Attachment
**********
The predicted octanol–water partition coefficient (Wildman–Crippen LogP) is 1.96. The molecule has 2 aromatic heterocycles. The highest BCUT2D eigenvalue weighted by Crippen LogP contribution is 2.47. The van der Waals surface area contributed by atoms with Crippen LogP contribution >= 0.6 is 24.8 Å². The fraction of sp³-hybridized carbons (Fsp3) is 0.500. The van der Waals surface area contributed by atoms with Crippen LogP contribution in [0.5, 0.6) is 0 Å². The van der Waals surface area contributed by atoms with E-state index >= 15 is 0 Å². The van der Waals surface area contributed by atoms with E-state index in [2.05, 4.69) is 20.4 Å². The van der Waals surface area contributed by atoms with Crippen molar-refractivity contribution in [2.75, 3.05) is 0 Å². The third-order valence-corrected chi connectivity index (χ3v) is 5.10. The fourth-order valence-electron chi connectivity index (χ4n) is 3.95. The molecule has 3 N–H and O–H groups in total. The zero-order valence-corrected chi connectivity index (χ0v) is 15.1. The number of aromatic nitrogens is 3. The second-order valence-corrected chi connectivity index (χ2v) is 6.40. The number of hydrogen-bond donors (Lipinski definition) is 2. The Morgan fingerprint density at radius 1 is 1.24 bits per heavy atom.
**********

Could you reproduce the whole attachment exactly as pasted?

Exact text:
The predicted octanol–water partition coefficient (Wildman–Crippen LogP) is 1.96. The molecule has 2 aromatic heterocycles. The highest BCUT2D eigenvalue weighted by Crippen LogP contribution is 2.47. The van der Waals surface area contributed by atoms with Crippen LogP contribution >= 0.6 is 24.8 Å². The fraction of sp³-hybridized carbons (Fsp3) is 0.500. The van der Waals surface area contributed by atoms with Crippen LogP contribution in [0.5, 0.6) is 0 Å². The van der Waals surface area contributed by atoms with E-state index >= 15 is 0 Å². The van der Waals surface area contributed by atoms with E-state index in [2.05, 4.69) is 20.4 Å². The van der Waals surface area contributed by atoms with Crippen molar-refractivity contribution in [2.75, 3.05) is 0 Å². The third-order valence-corrected chi connectivity index (χ3v) is 5.10. The fourth-order valence-electron chi connectivity index (χ4n) is 3.95. The molecule has 3 N–H and O–H groups in total. The zero-order valence-corrected chi connectivity index (χ0v) is 15.1. The number of aromatic nitrogens is 3. The second-order valence-corrected chi connectivity index (χ2v) is 6.40. The number of hydrogen-bond donors (Lipinski definition) is 2. The Morgan fingerprint density at radius 1 is 1.24 bits per heavy atom.